Hardware Labs


This site contains materials that we are using in our VLSI sequence to produce four  hardware labs using custom integrated circuits to provide a hands-on experience with integrated circuit concepts difficult to simulate. We are providing on this site (i) a summary of each lab and the expected results from the lab,  and (ii) materials that can help instructors use these hardware labs in their courses, including pin lists to create a boards for the integrated circuits, lab proceedures we have used in our courses, and the cif files necessary to fabricate the circuits on a tiny chip on the AMI 0.6um process.

PLEASE CONTACT ME AT THE FOLLOWING EMAIL ADDRESS IF YOU ARE USING THESE MATERIALS SO WE CAN ADD THAT INFORMATION TO OUR NSF GRANT REPORT. I would appreciate it if you would tell me your institution's name and the courses that you will use these labs in.
TinaHudson

Digital Lab

The Digital Lab demonstrates the effects of clock skew and power/ground bounce on an array of flip-flops by using two integrated circuits. The clock skew chip contains a parallel layout for the power and ground rails of the flip-flop array and a serpentine layout for the clock. The power-ground bounce chip contains an H-tree distribution for the clock and a serpentine distribution for the rails. In the prelab, the students see the differences in the layout (one chip using proper layout proceedures for the rails and the other using proper layout proceedures for the clock) so that may compare proper and improper layout proceedures. In the experimental part of the lab, the students measure the clock skew and the ground bounce and examine the effects of these nonidealities on the latching of the flip-flops.

Analog and Mixed Signal Labs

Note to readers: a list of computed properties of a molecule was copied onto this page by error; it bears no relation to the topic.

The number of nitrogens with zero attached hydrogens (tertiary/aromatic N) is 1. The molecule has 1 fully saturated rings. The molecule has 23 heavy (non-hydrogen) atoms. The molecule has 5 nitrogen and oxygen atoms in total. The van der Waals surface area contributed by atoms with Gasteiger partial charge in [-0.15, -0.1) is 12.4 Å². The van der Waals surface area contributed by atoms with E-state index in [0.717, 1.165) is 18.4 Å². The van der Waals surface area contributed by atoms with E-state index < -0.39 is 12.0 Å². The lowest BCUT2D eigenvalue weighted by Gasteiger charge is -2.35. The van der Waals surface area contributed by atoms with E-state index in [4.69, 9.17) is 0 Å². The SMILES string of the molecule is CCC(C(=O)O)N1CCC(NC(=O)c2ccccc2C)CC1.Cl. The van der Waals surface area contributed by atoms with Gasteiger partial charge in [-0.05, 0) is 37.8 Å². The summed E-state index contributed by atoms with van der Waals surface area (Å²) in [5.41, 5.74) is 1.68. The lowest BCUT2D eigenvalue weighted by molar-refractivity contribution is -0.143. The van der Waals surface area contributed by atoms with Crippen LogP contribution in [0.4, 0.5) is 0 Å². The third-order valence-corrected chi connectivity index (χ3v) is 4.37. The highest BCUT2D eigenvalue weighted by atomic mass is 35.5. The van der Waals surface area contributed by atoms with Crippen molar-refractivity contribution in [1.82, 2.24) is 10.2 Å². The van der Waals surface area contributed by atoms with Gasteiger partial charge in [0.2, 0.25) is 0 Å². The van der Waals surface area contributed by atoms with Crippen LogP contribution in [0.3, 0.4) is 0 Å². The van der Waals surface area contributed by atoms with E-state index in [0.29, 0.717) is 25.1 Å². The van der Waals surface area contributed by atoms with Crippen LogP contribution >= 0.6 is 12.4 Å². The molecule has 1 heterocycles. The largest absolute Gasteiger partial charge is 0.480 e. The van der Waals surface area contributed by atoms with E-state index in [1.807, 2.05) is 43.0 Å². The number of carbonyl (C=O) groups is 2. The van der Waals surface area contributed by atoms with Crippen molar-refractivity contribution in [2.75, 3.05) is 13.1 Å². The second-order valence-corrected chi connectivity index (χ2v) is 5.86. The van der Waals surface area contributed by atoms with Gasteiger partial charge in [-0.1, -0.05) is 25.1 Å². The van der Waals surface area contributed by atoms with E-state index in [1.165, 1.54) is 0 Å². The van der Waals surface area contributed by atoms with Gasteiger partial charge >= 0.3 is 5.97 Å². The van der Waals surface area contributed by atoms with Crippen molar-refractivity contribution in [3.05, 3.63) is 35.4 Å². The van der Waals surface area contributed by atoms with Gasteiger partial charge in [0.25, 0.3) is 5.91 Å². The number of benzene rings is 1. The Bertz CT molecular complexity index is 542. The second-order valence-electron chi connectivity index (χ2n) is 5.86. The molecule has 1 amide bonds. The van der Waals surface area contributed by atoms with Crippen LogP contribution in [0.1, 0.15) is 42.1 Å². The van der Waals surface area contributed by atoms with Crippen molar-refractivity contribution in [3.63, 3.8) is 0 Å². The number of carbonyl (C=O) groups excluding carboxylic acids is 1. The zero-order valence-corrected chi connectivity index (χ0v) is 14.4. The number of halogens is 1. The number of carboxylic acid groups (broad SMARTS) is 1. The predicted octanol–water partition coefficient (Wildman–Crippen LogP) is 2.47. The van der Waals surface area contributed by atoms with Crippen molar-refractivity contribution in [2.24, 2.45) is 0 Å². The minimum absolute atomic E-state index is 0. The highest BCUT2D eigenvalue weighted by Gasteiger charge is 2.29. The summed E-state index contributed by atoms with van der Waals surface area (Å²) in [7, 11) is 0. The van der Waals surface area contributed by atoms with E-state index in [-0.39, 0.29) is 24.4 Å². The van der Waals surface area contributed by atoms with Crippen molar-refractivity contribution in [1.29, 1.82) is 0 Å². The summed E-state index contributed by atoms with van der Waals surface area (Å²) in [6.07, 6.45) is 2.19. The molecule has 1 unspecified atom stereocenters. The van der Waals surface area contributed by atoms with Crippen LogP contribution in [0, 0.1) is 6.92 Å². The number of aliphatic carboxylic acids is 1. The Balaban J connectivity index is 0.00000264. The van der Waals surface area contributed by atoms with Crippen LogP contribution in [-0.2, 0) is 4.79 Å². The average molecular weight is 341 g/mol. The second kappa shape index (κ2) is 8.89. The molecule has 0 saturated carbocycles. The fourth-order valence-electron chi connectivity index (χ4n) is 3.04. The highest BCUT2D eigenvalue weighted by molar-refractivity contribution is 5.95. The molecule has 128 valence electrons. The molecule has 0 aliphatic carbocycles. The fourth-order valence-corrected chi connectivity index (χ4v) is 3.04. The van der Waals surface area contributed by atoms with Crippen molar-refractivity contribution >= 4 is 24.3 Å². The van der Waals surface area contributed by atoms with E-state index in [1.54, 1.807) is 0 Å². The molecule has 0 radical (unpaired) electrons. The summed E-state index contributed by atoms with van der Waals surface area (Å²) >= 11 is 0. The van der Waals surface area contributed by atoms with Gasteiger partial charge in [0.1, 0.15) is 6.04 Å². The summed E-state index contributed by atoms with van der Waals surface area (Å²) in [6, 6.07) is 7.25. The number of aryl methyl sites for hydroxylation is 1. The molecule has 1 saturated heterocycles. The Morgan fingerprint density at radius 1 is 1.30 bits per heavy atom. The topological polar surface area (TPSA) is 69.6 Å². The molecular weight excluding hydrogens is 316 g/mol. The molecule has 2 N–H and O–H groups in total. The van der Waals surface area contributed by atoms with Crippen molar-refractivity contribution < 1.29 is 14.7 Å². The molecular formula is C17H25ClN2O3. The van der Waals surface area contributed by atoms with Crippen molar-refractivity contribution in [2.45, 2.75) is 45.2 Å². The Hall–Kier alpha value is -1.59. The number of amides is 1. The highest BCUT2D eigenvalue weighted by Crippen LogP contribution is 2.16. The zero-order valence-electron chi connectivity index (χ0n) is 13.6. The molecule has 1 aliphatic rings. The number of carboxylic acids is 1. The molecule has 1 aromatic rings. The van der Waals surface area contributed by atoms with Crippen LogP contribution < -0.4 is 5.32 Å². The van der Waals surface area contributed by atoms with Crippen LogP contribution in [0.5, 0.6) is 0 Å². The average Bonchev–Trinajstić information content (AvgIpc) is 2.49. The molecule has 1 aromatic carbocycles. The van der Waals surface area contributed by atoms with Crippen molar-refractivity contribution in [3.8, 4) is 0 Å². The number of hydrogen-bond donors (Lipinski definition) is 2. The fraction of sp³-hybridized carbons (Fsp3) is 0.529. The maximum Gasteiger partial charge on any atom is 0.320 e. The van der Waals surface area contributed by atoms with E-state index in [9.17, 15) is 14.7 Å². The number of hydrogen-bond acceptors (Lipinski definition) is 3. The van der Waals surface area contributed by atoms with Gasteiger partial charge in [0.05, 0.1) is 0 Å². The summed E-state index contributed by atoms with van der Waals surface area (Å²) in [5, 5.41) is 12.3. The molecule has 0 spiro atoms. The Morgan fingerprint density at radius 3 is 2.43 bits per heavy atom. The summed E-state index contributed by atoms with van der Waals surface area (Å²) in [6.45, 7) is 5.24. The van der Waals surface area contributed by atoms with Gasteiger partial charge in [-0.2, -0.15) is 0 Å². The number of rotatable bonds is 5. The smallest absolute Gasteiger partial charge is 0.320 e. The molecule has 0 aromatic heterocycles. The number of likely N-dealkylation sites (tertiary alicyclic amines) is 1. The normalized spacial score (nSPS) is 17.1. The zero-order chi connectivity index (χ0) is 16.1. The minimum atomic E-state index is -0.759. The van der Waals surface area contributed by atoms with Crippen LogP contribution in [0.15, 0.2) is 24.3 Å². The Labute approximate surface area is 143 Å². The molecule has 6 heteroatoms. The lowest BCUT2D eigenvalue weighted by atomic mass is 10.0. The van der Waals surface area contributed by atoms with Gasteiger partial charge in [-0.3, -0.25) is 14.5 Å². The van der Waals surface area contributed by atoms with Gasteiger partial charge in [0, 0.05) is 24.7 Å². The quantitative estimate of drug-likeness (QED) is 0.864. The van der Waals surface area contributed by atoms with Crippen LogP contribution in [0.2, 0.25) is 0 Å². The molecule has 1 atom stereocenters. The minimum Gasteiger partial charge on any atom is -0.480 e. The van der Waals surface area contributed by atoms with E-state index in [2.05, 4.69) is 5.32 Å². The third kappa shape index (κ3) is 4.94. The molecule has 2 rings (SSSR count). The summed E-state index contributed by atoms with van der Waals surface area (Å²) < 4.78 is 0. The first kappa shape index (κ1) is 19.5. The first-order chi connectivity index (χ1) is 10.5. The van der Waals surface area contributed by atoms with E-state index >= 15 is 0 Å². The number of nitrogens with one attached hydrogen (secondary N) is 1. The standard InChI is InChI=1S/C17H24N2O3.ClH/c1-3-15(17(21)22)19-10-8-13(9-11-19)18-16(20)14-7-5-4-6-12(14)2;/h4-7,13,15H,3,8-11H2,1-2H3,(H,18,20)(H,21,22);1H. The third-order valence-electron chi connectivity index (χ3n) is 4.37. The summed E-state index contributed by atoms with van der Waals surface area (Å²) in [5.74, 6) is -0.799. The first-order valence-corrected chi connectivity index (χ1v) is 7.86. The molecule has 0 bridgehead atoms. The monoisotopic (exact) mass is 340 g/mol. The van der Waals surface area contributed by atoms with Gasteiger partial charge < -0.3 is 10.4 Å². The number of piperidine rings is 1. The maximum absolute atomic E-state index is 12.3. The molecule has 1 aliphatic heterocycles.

Mirrors Lab

The Mirrors Lab demonstrates the effects of process variation and nonidealities on transistors and current mirror circuits. In the prelab, the students observe the layout showning various methods of laying out current mirrors. In the experimental part of the lab, the students observe the effects of (i) process variation on individual transistors on opposite sides of the chip, (ii) mismatch caused by changes in orientation and changes in transistor type, (iii) oxide encroachment on scaled transistors,  and (iv) layout techniques (such as common centroid layout) to prevent process variations on an array of mirrors.

Substrate Noise Lab (still revising)

The Substate Noise Lab demonstrates the effects of digital circuits on nearby analog circuits. This i.c. contains a large inverter chain placed next to a transconductance amplifier. Without any further protection, the inverter chain induces noise onto the transconductance amp via capacitive coupling and substrate noise. The same circuit is placed in a different location of the chip with the addition of guard rings to absorb the substrate noise and an analog shield wire to prevent capacitive coupling. These layout techniqes significantly reduce the effects of the substrate noise on the output voltage of the transconductance amp. Additionally, this lab compares the effects of cross-coupled input FETs and cascoded bias current mirrors on the behavior of the transconductance amplifier.

Please let us know if you have any difficulties or suggested improvements on these labs or materials.

This site is maintained by TinaHudson

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Partial support for the design of these lab materials was provided by the National Science Foundation's Course, Curriculum and Laboratory Improvement Program under grant DUE-0088489.
Any opinions, findings, and conclusions or recommendations expressed in this material are those of the authors and do not necessarily reflect the views of the National Science Foundation.